GANGNEUNG, Republic of Korea — It was third time lucky for Jamaica’s Special Olympians as they finally overcame the Hungarian juggernaut in a dramatic 4-2 win here yesterday in the floor hockey match at the Gangneung Sports Centre.
Captain Sydney Manyan scored a double, while Omar Brown and Craig Nelson got the other goals for Jamaica, who had already lost twice to the previously unbeaten Hungary team at these Pyeongchang 2013 Winter Games.
Riding on that crest, Jamaica played considerably below their best, but still managed a comfortable 4-0 victory over Trinidad & Tobago in the afternoon fixture.
Rayan Farquharson was on the scoresheet twice, while Andrew Hinds and Andre Folks notched the other goals for the Jamaicans in a win that mirrored the final scoreline they had over their Caribbean rivals the day before.
Head coach of the floor hockey team Yolanda Reid was openly elated with the victories.
“I thank God for winning (those games),” she told the Jamaica Observer. “I feel great we beat Hungary, because we planned for it and played hard for it… we knew it was coming. As soon as the guys got settled, I knew they would pull out their best.
“It was also important to beat Trinidad. We built up the strength in our defence, and I’m pleased we scored the four goals in both matches,” she added.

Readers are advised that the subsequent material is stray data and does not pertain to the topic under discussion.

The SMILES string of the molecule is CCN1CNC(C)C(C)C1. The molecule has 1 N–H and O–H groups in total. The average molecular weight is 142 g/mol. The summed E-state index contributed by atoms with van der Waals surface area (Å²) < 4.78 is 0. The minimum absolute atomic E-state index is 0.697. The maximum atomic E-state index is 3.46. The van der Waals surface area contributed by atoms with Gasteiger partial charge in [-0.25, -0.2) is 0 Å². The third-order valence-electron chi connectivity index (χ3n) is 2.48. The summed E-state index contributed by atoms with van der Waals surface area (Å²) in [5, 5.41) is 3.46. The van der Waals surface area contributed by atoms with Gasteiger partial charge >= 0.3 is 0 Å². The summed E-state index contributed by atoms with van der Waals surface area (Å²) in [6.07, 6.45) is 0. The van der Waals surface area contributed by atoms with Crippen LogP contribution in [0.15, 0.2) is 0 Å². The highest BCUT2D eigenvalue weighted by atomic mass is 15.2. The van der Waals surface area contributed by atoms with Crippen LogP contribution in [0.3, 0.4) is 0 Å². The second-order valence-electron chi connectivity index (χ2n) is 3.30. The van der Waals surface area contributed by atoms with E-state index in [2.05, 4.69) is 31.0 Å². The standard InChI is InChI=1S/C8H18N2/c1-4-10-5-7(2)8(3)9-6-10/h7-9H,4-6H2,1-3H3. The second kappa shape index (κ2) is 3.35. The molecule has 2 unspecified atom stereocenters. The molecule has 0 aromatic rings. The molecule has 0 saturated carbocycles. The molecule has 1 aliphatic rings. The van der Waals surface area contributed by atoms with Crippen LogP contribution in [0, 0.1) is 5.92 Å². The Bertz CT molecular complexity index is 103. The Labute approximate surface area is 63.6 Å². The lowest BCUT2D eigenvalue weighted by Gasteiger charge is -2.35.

Defender Omar Brown, who sat out the Trinidad & Tobago game, due to a slight ankle injury suffered against Hungary, undoubtedly felt the performance in the day’s opener was the Jamaicans’ finest of the competition so far.
“Today (yesterday) the guys came out and played their ‘A’ game against Hungary. I think we surprised them with the 4-2 victory, and it was good for us. We played really hard and passed around the puck really well,” he said.
As Jamaica intensify their march for a gold medal repeat of 2009, Reid urged her players to remain focused on replicating those high standards for the rest of the tournament.
“I think we are sending our message that we are heading for gold. We want to perform in a similar way, or even better, come tomorrow (today) and for the remainder of our time here,” she said.
Jamaica will today challenge both T&T and Hungary yet again, as the teams continue in the Special Olympics’ uniquely arranged play-off battles for a place in the gold medal match.
In Special Olympics floor hockey, countries of similar strength and ability are placed in one division with the aim of giving each team a good chance of beating the other. The division consisting of Jamaica, Trinidad & Tobago and Hungary is the toughest at these games.
At the January 29 to February 5 Games, Jamaica are also competing in ice figureskating for the first in their history.
The skating duo of Tamra Mitchell and Nigel Davis, who were in action on Thursday and were down to compete again yesterday until last-minute changes by organisers, are slated to dance on the ice rink at the Yongpyong Dome today.
The two gave solid, if not outstanding performances, in the individual and team events in their first outing at the Gangneung Ice Rink.
The Special Olympic Games provides the opportunity for people with intellectual disabilities, such as Down’s Syndrome, autism and celebral palsy, to display their skills and capabilities on the world stage.